Rulers Only Become Tyrants When They Do Not Have Enough Power.

So Say We All!

From Pragmatically Distributed:

A North Korean Defector Indirectly Confirms a Coup is Possible

I have also argued on game theory grounds the more the crisis escalates, the less likely Kim would be to back down for fear of giving an impression of weakness that would invite a military coup –

…a new possibility comes into play:  Kim’s generals are incentivized to mount a coup (even if Kim at this point has backed himself too far into a corner to back down)  the more likely war becomes.

Previously, North Korean generals were hugely dissuaded  from mounting a coup against the ruling dynasty by a prisoner’s dilemma – even if their best collective option was to cooperate and plot an overthrow, the great individual risks and uncertainty to each general of getting caught (How would a sincere plotter know there are no informants within the small circle of coup plotters?  How would a sincere plotter know another sincere plotter wouldn’t be caught or change their mind at a key moment?) greatly discouraged such cooperation.

Now that they face a real chance of a nuclear war that will destroy them the risk of organizing a coup becomes more less risky, though by no means a statistical certainty.


My analysis was confirmed by recent statements made by a former North Korean diplomat who defected, Thae Yong Ho.

According to him, the ICBM program is meant primarily to deter America from ever attacking North Korea –

Kim also set forth a policy focused on achieving simultaneous development of the country’s weapons programs and the economy, a way to achieve visible results without engaging in risky economic reforms.

When Kim first took power, he toured the military units along the Korean Demilitarized Zone (DMZ). “What he learned was (there was a) lack of preparedness for a possible war and (a lack of) high spirit, corruption, and obsolete conventional weapons,” Thae revealed, explaining that the nuclear and ballistic missile programs served as motivators for an unenthusiastic army. Thae suggested that an idle army is dangerous, exposing Kim to the threat of a military coup.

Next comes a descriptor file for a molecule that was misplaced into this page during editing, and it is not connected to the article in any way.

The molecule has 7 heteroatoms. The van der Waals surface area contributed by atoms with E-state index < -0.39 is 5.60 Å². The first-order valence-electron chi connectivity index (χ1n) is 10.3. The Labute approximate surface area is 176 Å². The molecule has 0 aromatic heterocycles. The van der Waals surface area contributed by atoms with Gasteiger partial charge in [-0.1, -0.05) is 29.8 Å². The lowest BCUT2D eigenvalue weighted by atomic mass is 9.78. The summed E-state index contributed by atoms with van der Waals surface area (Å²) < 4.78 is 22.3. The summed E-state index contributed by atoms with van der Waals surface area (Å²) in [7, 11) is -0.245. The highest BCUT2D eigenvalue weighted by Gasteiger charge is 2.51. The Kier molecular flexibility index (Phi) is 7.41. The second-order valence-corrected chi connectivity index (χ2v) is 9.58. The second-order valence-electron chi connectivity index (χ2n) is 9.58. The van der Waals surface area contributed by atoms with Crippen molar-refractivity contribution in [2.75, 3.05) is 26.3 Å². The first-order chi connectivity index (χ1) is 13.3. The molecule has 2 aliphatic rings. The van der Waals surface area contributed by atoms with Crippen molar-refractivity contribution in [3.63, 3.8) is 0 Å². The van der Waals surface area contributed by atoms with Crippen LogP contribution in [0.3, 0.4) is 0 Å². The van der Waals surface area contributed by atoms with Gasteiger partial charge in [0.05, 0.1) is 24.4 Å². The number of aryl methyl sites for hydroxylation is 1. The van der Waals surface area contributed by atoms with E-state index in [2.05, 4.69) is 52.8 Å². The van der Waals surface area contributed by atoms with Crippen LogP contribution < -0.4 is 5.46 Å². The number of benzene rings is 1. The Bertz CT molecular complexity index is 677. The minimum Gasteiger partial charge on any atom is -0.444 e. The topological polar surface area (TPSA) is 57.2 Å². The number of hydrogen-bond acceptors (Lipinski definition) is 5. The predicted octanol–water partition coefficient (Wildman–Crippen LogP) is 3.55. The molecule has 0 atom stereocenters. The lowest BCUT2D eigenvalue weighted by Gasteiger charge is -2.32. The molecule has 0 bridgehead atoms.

More importantly, though, Kim watched what happened in Libya, recognizing the risk of humanitarian intervention in the North Korean regime. He observed closely the Arab Spring incidents, as well as the fall of Muammar Gaddafi. “This had a strong influence on Kim Jong Un,” Thae suggested.

If there were an uprising in North Korea, “there is no doubt that Kim Jong Un would stamp it out mercilessly with his forces, with his tanks,” but that could trigger a response from the U.S. and South Korea. “If Kim is equipped with ICBM tipped with nuclear (warheads) then he can prevent that kind of humanitarian intervention,” Thae explained.


Thae also confirmed my point that Kim’s policies of instilling great fear into his own commanders in order to ward off a coup is deeply dependent on the success of his ICBM program.  The necessity of completing an ICBM program to Kim’s strategy for regime survival makes it very unlikely Kim will agree to nuclear disarmament since he equates disarmament with the destruction of his regime, either at the hands of his generals or by the American military.

Kim learned quickly that while he held the title of leader, many did not see him as the true head of the North Korean state. This realization, coupled with a budding paranoia and distrust, led to a serious change in the young dictator’s political thinking. He purged officials who were considered a threat, including members of his own family, and those that knew and leaked the details of his family history. Kim also targeted officials who lacked enthusiasm for the country’s future.